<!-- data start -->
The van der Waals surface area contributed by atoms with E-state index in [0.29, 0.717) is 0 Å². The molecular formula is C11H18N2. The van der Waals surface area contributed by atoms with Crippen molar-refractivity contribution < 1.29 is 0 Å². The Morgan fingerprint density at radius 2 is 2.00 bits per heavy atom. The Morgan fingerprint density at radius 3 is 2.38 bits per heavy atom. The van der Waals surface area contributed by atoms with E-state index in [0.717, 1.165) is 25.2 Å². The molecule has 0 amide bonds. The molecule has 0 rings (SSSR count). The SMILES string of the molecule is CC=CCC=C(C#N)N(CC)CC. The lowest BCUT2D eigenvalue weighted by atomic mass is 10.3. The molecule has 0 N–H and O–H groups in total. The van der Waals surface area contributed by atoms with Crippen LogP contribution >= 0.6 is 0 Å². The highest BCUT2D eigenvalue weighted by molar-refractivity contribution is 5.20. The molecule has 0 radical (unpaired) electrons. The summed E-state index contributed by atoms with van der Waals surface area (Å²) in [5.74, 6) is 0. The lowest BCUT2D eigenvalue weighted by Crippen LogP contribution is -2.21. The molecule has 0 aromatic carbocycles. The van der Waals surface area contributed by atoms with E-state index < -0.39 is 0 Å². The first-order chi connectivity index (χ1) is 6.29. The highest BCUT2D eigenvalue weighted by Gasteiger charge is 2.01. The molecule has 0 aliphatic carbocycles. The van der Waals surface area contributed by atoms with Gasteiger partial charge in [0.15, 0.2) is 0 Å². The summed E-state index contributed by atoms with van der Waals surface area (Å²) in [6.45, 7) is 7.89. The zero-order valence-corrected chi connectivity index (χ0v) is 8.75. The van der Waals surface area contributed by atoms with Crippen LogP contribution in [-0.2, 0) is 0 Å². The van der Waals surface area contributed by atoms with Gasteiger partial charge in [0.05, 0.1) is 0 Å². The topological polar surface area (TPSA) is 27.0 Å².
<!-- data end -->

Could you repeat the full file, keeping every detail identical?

The van der Waals surface area contributed by atoms with E-state index in [0.29, 0.717) is 0 Å². The molecular formula is C11H18N2. The van der Waals surface area contributed by atoms with Crippen molar-refractivity contribution < 1.29 is 0 Å². The Morgan fingerprint density at radius 2 is 2.00 bits per heavy atom. The Morgan fingerprint density at radius 3 is 2.38 bits per heavy atom. The van der Waals surface area contributed by atoms with E-state index in [0.717, 1.165) is 25.2 Å². The molecule has 0 amide bonds. The molecule has 0 rings (SSSR count). The SMILES string of the molecule is CC=CCC=C(C#N)N(CC)CC. The lowest BCUT2D eigenvalue weighted by atomic mass is 10.3. The molecule has 0 N–H and O–H groups in total. The van der Waals surface area contributed by atoms with Crippen LogP contribution >= 0.6 is 0 Å². The highest BCUT2D eigenvalue weighted by molar-refractivity contribution is 5.20. The molecule has 0 radical (unpaired) electrons. The summed E-state index contributed by atoms with van der Waals surface area (Å²) in [5.74, 6) is 0. The lowest BCUT2D eigenvalue weighted by Crippen LogP contribution is -2.21. The molecule has 0 aromatic carbocycles. The van der Waals surface area contributed by atoms with E-state index < -0.39 is 0 Å². The first-order chi connectivity index (χ1) is 6.29. The highest BCUT2D eigenvalue weighted by Gasteiger charge is 2.01. The molecule has 0 aliphatic carbocycles. The van der Waals surface area contributed by atoms with Gasteiger partial charge in [0.15, 0.2) is 0 Å². The summed E-state index contributed by atoms with van der Waals surface area (Å²) in [6.45, 7) is 7.89. The zero-order valence-corrected chi connectivity index (χ0v) is 8.75. The van der Waals surface area contributed by atoms with Crippen LogP contribution in [-0.2, 0) is 0 Å². The van der Waals surface area contributed by atoms with Gasteiger partial charge in [0.05, 0.1) is 0 Å². The topological polar surface area (TPSA) is 27.0 Å².